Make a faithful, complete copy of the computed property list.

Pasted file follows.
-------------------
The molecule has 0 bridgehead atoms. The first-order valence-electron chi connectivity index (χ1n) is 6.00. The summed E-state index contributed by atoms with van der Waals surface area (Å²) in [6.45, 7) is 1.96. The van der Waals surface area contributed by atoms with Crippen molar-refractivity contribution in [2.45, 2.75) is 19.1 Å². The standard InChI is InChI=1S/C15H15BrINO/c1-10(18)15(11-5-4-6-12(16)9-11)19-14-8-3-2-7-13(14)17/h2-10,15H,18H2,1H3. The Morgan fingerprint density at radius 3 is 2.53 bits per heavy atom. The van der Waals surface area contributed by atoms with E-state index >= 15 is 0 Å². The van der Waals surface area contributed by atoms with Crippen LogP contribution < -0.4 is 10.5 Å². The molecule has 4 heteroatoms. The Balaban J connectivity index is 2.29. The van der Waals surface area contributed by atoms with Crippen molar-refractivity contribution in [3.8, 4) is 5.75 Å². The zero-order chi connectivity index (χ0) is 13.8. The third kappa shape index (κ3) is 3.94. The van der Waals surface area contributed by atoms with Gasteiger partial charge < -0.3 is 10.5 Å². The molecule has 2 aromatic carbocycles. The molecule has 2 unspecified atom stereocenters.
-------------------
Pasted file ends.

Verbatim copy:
The molecule has 0 bridgehead atoms. The first-order valence-electron chi connectivity index (χ1n) is 6.00. The summed E-state index contributed by atoms with van der Waals surface area (Å²) in [6.45, 7) is 1.96. The van der Waals surface area contributed by atoms with Crippen molar-refractivity contribution in [2.45, 2.75) is 19.1 Å². The standard InChI is InChI=1S/C15H15BrINO/c1-10(18)15(11-5-4-6-12(16)9-11)19-14-8-3-2-7-13(14)17/h2-10,15H,18H2,1H3. The Morgan fingerprint density at radius 3 is 2.53 bits per heavy atom. The van der Waals surface area contributed by atoms with E-state index >= 15 is 0 Å². The van der Waals surface area contributed by atoms with Crippen LogP contribution < -0.4 is 10.5 Å². The molecule has 4 heteroatoms. The Balaban J connectivity index is 2.29. The van der Waals surface area contributed by atoms with Crippen molar-refractivity contribution in [3.8, 4) is 5.75 Å². The zero-order chi connectivity index (χ0) is 13.8. The third kappa shape index (κ3) is 3.94. The van der Waals surface area contributed by atoms with Gasteiger partial charge < -0.3 is 10.5 Å². The molecule has 2 aromatic carbocycles. The molecule has 2 unspecified atom stereocenters.